Secret Teacher: I refuse to be a Kardashian with a PGCE

Writing in the Guardian, the latest Secret Teacher says social media has brought out our vanity and self-pity, with superstar teachers and their uncritical followers creating a toxic culture of one-upmanship.

I used to love going out on a course and learning stuff. The chance to meet new people, share resources, get ideas and a free lunch. The best continued professional development (CPD) these days is online, or so I’m told. From interactive conversations on Twitter to webinars, now it seems I have to maintain a presence online in addition to a physical one in the classroom and staff meetings.

…I pretty much keep myself to myself, but the teachers on my news feed are a vocal bunch who fall into two distinct categories. First we have the moaners. I’m sure we all fall into this camp at times; sharing posts about how the profession is undervalued, ever-moving goalposts, endless meetings, new policies, thinly-veiled swipes at colleagues and students: “I wish some people would read their job description”. These people use cryptic posts to invite comments like, “U OK hun?”…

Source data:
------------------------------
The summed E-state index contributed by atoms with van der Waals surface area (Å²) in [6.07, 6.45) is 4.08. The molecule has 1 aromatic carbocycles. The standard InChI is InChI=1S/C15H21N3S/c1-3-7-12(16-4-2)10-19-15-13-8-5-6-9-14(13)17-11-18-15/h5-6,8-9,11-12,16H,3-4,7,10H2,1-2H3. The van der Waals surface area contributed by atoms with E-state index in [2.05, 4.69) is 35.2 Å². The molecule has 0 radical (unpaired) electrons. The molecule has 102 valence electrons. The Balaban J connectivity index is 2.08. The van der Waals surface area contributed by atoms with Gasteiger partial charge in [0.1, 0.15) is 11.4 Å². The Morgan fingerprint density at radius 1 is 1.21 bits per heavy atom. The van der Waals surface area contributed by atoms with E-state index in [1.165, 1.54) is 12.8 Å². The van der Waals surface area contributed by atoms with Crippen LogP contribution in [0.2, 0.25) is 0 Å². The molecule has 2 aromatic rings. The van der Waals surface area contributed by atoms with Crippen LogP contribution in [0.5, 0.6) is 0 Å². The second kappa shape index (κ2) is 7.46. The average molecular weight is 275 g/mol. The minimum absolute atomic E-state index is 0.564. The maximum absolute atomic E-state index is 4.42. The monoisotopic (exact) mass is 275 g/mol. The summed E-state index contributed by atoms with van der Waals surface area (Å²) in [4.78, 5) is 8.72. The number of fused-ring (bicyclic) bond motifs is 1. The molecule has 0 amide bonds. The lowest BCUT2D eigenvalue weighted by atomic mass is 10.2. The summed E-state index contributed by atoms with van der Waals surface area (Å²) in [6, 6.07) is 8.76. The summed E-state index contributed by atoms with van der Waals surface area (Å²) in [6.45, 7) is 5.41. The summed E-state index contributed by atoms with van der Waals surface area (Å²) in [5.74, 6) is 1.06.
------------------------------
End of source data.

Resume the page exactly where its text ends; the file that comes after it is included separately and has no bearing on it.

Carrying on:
If moaners take pictures of all the books they have to mark, the second group – the swots – take pictures of the books they have marked, uploading comments such as “100 books in 40 minutes! Got through three pens, lol #doingitforthekids”…

Teachers on Twitter are scarier than those on Facebook. They are wonderful and well-meaning professionals who have taught me so much, but many of these teachers practice symbolic violence. Some do it by shamelessly self-promoting, some pick fights with smaller fish and some deploy intellectual snobbery. I’ve witnessed hard-working teachers torn to shreds because they’ve dared to challenge a celebrity teacher on Twitter. Onlookers pick at the carcass by retweeting their support. I’m all for debate , we all have our own ideologies, but let’s do this in person…

My digital interactions from now on will reflect who I am. I am a teacher, I am not a brand. I will not be a Kardashian with a PGCE. RANT OVER.

More at: Secret Teacher: I refuse to be a Kardashian with a PGCE


Any validity to this criticism of teachers on social media?

Do you find it an added stress or distraction, or find it useful and helpful?

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